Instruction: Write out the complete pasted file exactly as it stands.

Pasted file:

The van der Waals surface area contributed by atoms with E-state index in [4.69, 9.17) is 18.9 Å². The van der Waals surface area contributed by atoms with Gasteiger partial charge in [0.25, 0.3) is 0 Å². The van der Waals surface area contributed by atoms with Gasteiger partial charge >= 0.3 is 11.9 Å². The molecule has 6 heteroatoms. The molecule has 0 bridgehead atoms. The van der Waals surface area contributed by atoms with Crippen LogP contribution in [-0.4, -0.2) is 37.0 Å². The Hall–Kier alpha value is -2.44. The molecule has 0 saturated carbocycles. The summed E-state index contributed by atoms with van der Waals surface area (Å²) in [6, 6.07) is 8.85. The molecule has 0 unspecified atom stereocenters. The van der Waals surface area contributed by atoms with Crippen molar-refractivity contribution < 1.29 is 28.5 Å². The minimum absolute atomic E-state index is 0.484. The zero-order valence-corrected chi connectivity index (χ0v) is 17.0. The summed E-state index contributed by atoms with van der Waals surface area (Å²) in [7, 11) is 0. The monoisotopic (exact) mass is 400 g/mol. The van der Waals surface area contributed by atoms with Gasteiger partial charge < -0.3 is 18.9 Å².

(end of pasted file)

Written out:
The van der Waals surface area contributed by atoms with E-state index in [4.69, 9.17) is 18.9 Å². The van der Waals surface area contributed by atoms with Gasteiger partial charge in [0.25, 0.3) is 0 Å². The van der Waals surface area contributed by atoms with Gasteiger partial charge >= 0.3 is 11.9 Å². The molecule has 6 heteroatoms. The molecule has 0 bridgehead atoms. The van der Waals surface area contributed by atoms with Crippen LogP contribution in [-0.4, -0.2) is 37.0 Å². The Hall–Kier alpha value is -2.44. The molecule has 0 saturated carbocycles. The summed E-state index contributed by atoms with van der Waals surface area (Å²) in [6, 6.07) is 8.85. The molecule has 0 unspecified atom stereocenters. The van der Waals surface area contributed by atoms with Crippen molar-refractivity contribution < 1.29 is 28.5 Å². The minimum absolute atomic E-state index is 0.484. The zero-order valence-corrected chi connectivity index (χ0v) is 17.0. The summed E-state index contributed by atoms with van der Waals surface area (Å²) in [7, 11) is 0. The monoisotopic (exact) mass is 400 g/mol. The van der Waals surface area contributed by atoms with Gasteiger partial charge < -0.3 is 18.9 Å².